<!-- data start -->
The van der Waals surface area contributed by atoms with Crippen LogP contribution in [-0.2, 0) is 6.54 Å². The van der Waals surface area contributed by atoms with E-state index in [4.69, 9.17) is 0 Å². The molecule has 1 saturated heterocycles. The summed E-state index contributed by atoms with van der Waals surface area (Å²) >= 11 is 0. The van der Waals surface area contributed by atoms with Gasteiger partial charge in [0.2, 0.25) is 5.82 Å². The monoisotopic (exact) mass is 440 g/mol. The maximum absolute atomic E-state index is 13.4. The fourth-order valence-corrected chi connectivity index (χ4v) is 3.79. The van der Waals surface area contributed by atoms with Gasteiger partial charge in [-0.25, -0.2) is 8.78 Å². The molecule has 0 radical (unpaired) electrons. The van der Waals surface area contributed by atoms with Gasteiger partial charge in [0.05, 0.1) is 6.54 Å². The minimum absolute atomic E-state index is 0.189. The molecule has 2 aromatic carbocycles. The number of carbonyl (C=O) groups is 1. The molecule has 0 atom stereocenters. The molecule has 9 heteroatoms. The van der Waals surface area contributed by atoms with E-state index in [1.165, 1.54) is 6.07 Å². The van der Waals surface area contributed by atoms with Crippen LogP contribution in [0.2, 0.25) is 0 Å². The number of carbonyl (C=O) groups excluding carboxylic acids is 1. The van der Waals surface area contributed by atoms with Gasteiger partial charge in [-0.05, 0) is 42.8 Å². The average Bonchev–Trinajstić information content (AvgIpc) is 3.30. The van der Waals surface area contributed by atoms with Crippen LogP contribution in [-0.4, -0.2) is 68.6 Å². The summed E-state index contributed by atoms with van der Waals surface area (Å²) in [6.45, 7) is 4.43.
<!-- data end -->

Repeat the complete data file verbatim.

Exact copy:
The van der Waals surface area contributed by atoms with Crippen LogP contribution in [-0.2, 0) is 6.54 Å². The van der Waals surface area contributed by atoms with E-state index in [4.69, 9.17) is 0 Å². The molecule has 1 saturated heterocycles. The summed E-state index contributed by atoms with van der Waals surface area (Å²) >= 11 is 0. The van der Waals surface area contributed by atoms with Gasteiger partial charge in [0.2, 0.25) is 5.82 Å². The monoisotopic (exact) mass is 440 g/mol. The maximum absolute atomic E-state index is 13.4. The fourth-order valence-corrected chi connectivity index (χ4v) is 3.79. The van der Waals surface area contributed by atoms with Gasteiger partial charge in [-0.25, -0.2) is 8.78 Å². The molecule has 0 radical (unpaired) electrons. The van der Waals surface area contributed by atoms with Gasteiger partial charge in [0.05, 0.1) is 6.54 Å². The minimum absolute atomic E-state index is 0.189. The molecule has 2 aromatic carbocycles. The number of carbonyl (C=O) groups is 1. The molecule has 0 atom stereocenters. The molecule has 9 heteroatoms. The van der Waals surface area contributed by atoms with E-state index in [1.165, 1.54) is 6.07 Å². The van der Waals surface area contributed by atoms with Crippen LogP contribution in [0.2, 0.25) is 0 Å². The number of carbonyl (C=O) groups excluding carboxylic acids is 1. The van der Waals surface area contributed by atoms with Gasteiger partial charge in [-0.05, 0) is 42.8 Å². The average Bonchev–Trinajstić information content (AvgIpc) is 3.30. The van der Waals surface area contributed by atoms with Crippen LogP contribution in [-0.4, -0.2) is 68.6 Å². The summed E-state index contributed by atoms with van der Waals surface area (Å²) in [6.45, 7) is 4.43.